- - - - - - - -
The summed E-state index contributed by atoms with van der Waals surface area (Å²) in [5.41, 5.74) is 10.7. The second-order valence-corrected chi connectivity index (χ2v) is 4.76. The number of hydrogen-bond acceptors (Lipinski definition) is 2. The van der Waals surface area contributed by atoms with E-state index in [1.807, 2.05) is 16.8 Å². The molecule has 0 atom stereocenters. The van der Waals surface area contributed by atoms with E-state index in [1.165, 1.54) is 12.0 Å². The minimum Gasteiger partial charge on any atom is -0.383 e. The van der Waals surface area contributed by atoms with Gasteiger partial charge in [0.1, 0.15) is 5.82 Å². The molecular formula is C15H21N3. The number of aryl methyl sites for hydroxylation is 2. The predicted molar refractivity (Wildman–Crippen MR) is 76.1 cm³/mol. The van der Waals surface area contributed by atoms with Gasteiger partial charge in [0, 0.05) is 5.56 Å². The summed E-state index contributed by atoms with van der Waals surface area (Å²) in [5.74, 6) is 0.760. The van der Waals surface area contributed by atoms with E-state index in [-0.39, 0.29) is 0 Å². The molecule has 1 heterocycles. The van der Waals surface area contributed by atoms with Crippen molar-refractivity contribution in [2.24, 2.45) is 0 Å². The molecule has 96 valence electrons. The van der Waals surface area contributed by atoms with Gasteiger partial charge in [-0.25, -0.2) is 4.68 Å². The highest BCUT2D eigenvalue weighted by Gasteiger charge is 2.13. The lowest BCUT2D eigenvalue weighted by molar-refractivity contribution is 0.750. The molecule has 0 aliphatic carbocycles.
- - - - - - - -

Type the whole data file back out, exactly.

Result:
The summed E-state index contributed by atoms with van der Waals surface area (Å²) in [5.41, 5.74) is 10.7. The second-order valence-corrected chi connectivity index (χ2v) is 4.76. The number of hydrogen-bond acceptors (Lipinski definition) is 2. The van der Waals surface area contributed by atoms with E-state index in [1.807, 2.05) is 16.8 Å². The molecule has 0 atom stereocenters. The van der Waals surface area contributed by atoms with E-state index in [1.165, 1.54) is 12.0 Å². The minimum Gasteiger partial charge on any atom is -0.383 e. The van der Waals surface area contributed by atoms with Gasteiger partial charge in [0.1, 0.15) is 5.82 Å². The molecular formula is C15H21N3. The number of aryl methyl sites for hydroxylation is 2. The predicted molar refractivity (Wildman–Crippen MR) is 76.1 cm³/mol. The van der Waals surface area contributed by atoms with Gasteiger partial charge in [0, 0.05) is 5.56 Å². The summed E-state index contributed by atoms with van der Waals surface area (Å²) in [5.74, 6) is 0.760. The van der Waals surface area contributed by atoms with E-state index in [-0.39, 0.29) is 0 Å². The molecule has 1 heterocycles. The van der Waals surface area contributed by atoms with Crippen molar-refractivity contribution in [2.24, 2.45) is 0 Å². The molecule has 96 valence electrons. The van der Waals surface area contributed by atoms with Gasteiger partial charge in [-0.25, -0.2) is 4.68 Å². The highest BCUT2D eigenvalue weighted by Gasteiger charge is 2.13. The lowest BCUT2D eigenvalue weighted by molar-refractivity contribution is 0.750. The molecule has 0 aliphatic carbocycles.